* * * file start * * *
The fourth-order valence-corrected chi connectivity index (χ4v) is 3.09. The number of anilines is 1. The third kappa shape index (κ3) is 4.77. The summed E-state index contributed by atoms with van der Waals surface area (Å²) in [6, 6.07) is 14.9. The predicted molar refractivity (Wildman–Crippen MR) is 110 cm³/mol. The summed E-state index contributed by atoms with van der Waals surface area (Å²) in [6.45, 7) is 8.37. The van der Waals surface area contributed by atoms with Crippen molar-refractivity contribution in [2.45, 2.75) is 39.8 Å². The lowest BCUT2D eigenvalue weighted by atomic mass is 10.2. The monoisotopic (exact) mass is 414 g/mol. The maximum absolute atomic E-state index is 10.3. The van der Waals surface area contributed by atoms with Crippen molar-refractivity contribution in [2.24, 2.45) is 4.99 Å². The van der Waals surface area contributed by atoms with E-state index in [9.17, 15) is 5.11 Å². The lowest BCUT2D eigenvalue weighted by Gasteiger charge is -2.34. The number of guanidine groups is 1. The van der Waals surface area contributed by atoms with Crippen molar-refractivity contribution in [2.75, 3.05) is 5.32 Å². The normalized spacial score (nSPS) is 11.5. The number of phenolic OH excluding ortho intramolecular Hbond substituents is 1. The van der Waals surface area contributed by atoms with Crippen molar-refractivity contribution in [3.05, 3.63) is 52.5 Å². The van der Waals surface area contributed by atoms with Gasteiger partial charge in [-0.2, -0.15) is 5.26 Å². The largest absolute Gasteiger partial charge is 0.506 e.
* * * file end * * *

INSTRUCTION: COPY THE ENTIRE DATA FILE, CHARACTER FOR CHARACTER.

The fourth-order valence-corrected chi connectivity index (χ4v) is 3.09. The number of anilines is 1. The third kappa shape index (κ3) is 4.77. The summed E-state index contributed by atoms with van der Waals surface area (Å²) in [6, 6.07) is 14.9. The predicted molar refractivity (Wildman–Crippen MR) is 110 cm³/mol. The summed E-state index contributed by atoms with van der Waals surface area (Å²) in [6.45, 7) is 8.37. The van der Waals surface area contributed by atoms with Crippen molar-refractivity contribution in [2.45, 2.75) is 39.8 Å². The lowest BCUT2D eigenvalue weighted by atomic mass is 10.2. The monoisotopic (exact) mass is 414 g/mol. The maximum absolute atomic E-state index is 10.3. The van der Waals surface area contributed by atoms with Crippen molar-refractivity contribution in [2.24, 2.45) is 4.99 Å². The van der Waals surface area contributed by atoms with E-state index in [9.17, 15) is 5.11 Å². The lowest BCUT2D eigenvalue weighted by Gasteiger charge is -2.34. The number of guanidine groups is 1. The van der Waals surface area contributed by atoms with Crippen molar-refractivity contribution in [2.75, 3.05) is 5.32 Å². The normalized spacial score (nSPS) is 11.5. The number of phenolic OH excluding ortho intramolecular Hbond substituents is 1. The van der Waals surface area contributed by atoms with Crippen molar-refractivity contribution in [3.05, 3.63) is 52.5 Å². The van der Waals surface area contributed by atoms with Gasteiger partial charge in [-0.2, -0.15) is 5.26 Å². The largest absolute Gasteiger partial charge is 0.506 e.